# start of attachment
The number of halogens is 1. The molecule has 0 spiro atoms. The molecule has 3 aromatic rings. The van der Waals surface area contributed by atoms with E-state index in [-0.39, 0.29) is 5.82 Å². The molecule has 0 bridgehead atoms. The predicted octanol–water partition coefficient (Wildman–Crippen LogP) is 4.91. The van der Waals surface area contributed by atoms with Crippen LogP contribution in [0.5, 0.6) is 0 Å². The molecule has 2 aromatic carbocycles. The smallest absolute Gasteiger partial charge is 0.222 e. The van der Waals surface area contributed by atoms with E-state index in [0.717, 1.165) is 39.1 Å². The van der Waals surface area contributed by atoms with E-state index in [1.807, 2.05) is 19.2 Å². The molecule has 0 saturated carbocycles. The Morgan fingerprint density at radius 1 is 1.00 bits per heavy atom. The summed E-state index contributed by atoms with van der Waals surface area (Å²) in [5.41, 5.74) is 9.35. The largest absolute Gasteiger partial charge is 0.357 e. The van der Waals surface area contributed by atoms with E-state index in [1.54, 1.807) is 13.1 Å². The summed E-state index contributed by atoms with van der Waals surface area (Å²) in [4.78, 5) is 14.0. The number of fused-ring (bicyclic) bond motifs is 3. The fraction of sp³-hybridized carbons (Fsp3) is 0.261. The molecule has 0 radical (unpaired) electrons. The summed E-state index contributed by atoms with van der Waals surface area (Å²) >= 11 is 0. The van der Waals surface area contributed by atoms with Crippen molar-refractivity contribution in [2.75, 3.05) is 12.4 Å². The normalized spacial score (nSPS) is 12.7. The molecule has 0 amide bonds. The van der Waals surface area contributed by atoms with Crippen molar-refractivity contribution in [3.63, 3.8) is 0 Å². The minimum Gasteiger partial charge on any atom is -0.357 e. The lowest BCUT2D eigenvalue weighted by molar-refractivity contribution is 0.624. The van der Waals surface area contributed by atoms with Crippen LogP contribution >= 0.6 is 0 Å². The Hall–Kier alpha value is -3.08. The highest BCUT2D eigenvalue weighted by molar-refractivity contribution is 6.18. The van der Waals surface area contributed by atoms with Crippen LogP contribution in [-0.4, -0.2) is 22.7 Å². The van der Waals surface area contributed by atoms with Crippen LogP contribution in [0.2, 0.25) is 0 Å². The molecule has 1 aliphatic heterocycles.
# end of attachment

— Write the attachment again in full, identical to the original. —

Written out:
The number of halogens is 1. The molecule has 0 spiro atoms. The molecule has 3 aromatic rings. The van der Waals surface area contributed by atoms with E-state index in [-0.39, 0.29) is 5.82 Å². The molecule has 0 bridgehead atoms. The predicted octanol–water partition coefficient (Wildman–Crippen LogP) is 4.91. The van der Waals surface area contributed by atoms with Crippen LogP contribution in [0.5, 0.6) is 0 Å². The molecule has 2 aromatic carbocycles. The smallest absolute Gasteiger partial charge is 0.222 e. The van der Waals surface area contributed by atoms with E-state index in [0.717, 1.165) is 39.1 Å². The van der Waals surface area contributed by atoms with E-state index in [1.807, 2.05) is 19.2 Å². The molecule has 0 saturated carbocycles. The Morgan fingerprint density at radius 1 is 1.00 bits per heavy atom. The summed E-state index contributed by atoms with van der Waals surface area (Å²) in [5.41, 5.74) is 9.35. The largest absolute Gasteiger partial charge is 0.357 e. The van der Waals surface area contributed by atoms with E-state index in [1.54, 1.807) is 13.1 Å². The summed E-state index contributed by atoms with van der Waals surface area (Å²) in [4.78, 5) is 14.0. The number of fused-ring (bicyclic) bond motifs is 3. The fraction of sp³-hybridized carbons (Fsp3) is 0.261. The molecule has 0 radical (unpaired) electrons. The summed E-state index contributed by atoms with van der Waals surface area (Å²) >= 11 is 0. The van der Waals surface area contributed by atoms with Crippen molar-refractivity contribution in [2.75, 3.05) is 12.4 Å². The normalized spacial score (nSPS) is 12.7. The molecule has 0 amide bonds. The van der Waals surface area contributed by atoms with Crippen molar-refractivity contribution in [3.63, 3.8) is 0 Å². The minimum Gasteiger partial charge on any atom is -0.357 e. The lowest BCUT2D eigenvalue weighted by molar-refractivity contribution is 0.624. The van der Waals surface area contributed by atoms with Crippen LogP contribution >= 0.6 is 0 Å². The Hall–Kier alpha value is -3.08. The highest BCUT2D eigenvalue weighted by molar-refractivity contribution is 6.18. The van der Waals surface area contributed by atoms with Crippen LogP contribution in [-0.4, -0.2) is 22.7 Å². The van der Waals surface area contributed by atoms with Crippen LogP contribution in [0.2, 0.25) is 0 Å². The molecule has 1 aliphatic heterocycles.